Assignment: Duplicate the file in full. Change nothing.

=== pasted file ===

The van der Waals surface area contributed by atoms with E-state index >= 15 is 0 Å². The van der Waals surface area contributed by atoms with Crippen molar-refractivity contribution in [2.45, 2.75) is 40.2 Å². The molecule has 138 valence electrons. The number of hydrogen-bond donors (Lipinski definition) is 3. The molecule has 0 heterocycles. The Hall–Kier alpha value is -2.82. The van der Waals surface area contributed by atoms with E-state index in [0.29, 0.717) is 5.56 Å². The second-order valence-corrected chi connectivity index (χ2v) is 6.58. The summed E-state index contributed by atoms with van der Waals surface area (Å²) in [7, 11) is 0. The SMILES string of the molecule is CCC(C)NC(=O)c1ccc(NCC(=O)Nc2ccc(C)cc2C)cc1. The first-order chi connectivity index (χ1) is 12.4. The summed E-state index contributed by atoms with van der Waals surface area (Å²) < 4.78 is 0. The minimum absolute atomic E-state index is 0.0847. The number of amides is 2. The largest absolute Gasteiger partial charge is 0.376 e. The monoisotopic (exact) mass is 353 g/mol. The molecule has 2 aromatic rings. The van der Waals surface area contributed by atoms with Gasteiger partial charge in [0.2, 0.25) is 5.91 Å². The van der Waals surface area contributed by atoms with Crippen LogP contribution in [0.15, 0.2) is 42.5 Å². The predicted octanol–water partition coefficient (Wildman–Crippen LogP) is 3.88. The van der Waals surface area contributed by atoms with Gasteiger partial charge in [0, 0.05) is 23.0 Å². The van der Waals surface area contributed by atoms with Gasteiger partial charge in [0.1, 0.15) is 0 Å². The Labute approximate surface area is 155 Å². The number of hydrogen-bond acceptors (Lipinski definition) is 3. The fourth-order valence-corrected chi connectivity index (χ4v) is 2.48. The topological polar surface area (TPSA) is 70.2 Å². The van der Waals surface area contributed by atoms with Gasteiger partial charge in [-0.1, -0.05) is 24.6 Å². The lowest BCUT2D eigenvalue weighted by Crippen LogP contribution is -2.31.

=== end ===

The van der Waals surface area contributed by atoms with E-state index >= 15 is 0 Å². The van der Waals surface area contributed by atoms with Crippen molar-refractivity contribution in [2.45, 2.75) is 40.2 Å². The molecule has 138 valence electrons. The number of hydrogen-bond donors (Lipinski definition) is 3. The molecule has 0 heterocycles. The Hall–Kier alpha value is -2.82. The van der Waals surface area contributed by atoms with E-state index in [0.29, 0.717) is 5.56 Å². The second-order valence-corrected chi connectivity index (χ2v) is 6.58. The summed E-state index contributed by atoms with van der Waals surface area (Å²) in [7, 11) is 0. The SMILES string of the molecule is CCC(C)NC(=O)c1ccc(NCC(=O)Nc2ccc(C)cc2C)cc1. The first-order chi connectivity index (χ1) is 12.4. The summed E-state index contributed by atoms with van der Waals surface area (Å²) < 4.78 is 0. The minimum absolute atomic E-state index is 0.0847. The number of amides is 2. The largest absolute Gasteiger partial charge is 0.376 e. The monoisotopic (exact) mass is 353 g/mol. The molecule has 2 aromatic rings. The van der Waals surface area contributed by atoms with Gasteiger partial charge in [0.2, 0.25) is 5.91 Å². The van der Waals surface area contributed by atoms with Crippen LogP contribution in [0.15, 0.2) is 42.5 Å². The predicted octanol–water partition coefficient (Wildman–Crippen LogP) is 3.88. The van der Waals surface area contributed by atoms with Gasteiger partial charge in [0, 0.05) is 23.0 Å². The van der Waals surface area contributed by atoms with Gasteiger partial charge in [0.1, 0.15) is 0 Å². The Labute approximate surface area is 155 Å². The number of hydrogen-bond acceptors (Lipinski definition) is 3. The fourth-order valence-corrected chi connectivity index (χ4v) is 2.48. The topological polar surface area (TPSA) is 70.2 Å². The van der Waals surface area contributed by atoms with Gasteiger partial charge in [-0.1, -0.05) is 24.6 Å². The lowest BCUT2D eigenvalue weighted by Crippen LogP contribution is -2.31.